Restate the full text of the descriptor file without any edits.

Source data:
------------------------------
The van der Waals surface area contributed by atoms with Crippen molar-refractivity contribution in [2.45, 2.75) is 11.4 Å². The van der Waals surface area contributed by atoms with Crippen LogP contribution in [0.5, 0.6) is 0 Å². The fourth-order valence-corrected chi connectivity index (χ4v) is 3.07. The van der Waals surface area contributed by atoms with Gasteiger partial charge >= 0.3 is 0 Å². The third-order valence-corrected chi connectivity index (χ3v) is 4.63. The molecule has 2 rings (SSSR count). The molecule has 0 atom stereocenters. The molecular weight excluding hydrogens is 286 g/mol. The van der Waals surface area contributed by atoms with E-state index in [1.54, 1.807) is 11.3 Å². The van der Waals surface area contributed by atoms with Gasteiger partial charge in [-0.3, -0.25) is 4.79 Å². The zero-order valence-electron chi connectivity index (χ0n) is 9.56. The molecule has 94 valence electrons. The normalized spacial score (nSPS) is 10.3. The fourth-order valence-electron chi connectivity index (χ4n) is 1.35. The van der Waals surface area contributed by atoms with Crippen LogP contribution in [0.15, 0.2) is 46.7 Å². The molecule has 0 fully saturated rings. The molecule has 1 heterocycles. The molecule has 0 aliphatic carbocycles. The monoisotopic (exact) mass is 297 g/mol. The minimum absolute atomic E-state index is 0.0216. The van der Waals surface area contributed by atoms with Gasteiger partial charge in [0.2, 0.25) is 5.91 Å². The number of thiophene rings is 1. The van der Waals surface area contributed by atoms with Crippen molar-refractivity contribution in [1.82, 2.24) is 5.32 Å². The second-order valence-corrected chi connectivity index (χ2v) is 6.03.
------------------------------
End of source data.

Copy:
The van der Waals surface area contributed by atoms with Crippen molar-refractivity contribution in [2.45, 2.75) is 11.4 Å². The van der Waals surface area contributed by atoms with Crippen LogP contribution in [0.5, 0.6) is 0 Å². The fourth-order valence-corrected chi connectivity index (χ4v) is 3.07. The van der Waals surface area contributed by atoms with Gasteiger partial charge >= 0.3 is 0 Å². The third-order valence-corrected chi connectivity index (χ3v) is 4.63. The molecule has 2 rings (SSSR count). The molecule has 0 atom stereocenters. The molecular weight excluding hydrogens is 286 g/mol. The van der Waals surface area contributed by atoms with E-state index in [1.54, 1.807) is 11.3 Å². The van der Waals surface area contributed by atoms with Gasteiger partial charge in [-0.3, -0.25) is 4.79 Å². The zero-order valence-electron chi connectivity index (χ0n) is 9.56. The molecule has 94 valence electrons. The normalized spacial score (nSPS) is 10.3. The fourth-order valence-electron chi connectivity index (χ4n) is 1.35. The van der Waals surface area contributed by atoms with Crippen LogP contribution in [0.15, 0.2) is 46.7 Å². The molecule has 0 fully saturated rings. The molecule has 1 heterocycles. The molecule has 0 aliphatic carbocycles. The monoisotopic (exact) mass is 297 g/mol. The minimum absolute atomic E-state index is 0.0216. The van der Waals surface area contributed by atoms with Gasteiger partial charge in [0.2, 0.25) is 5.91 Å². The number of thiophene rings is 1. The van der Waals surface area contributed by atoms with Crippen molar-refractivity contribution in [1.82, 2.24) is 5.32 Å². The second-order valence-corrected chi connectivity index (χ2v) is 6.03.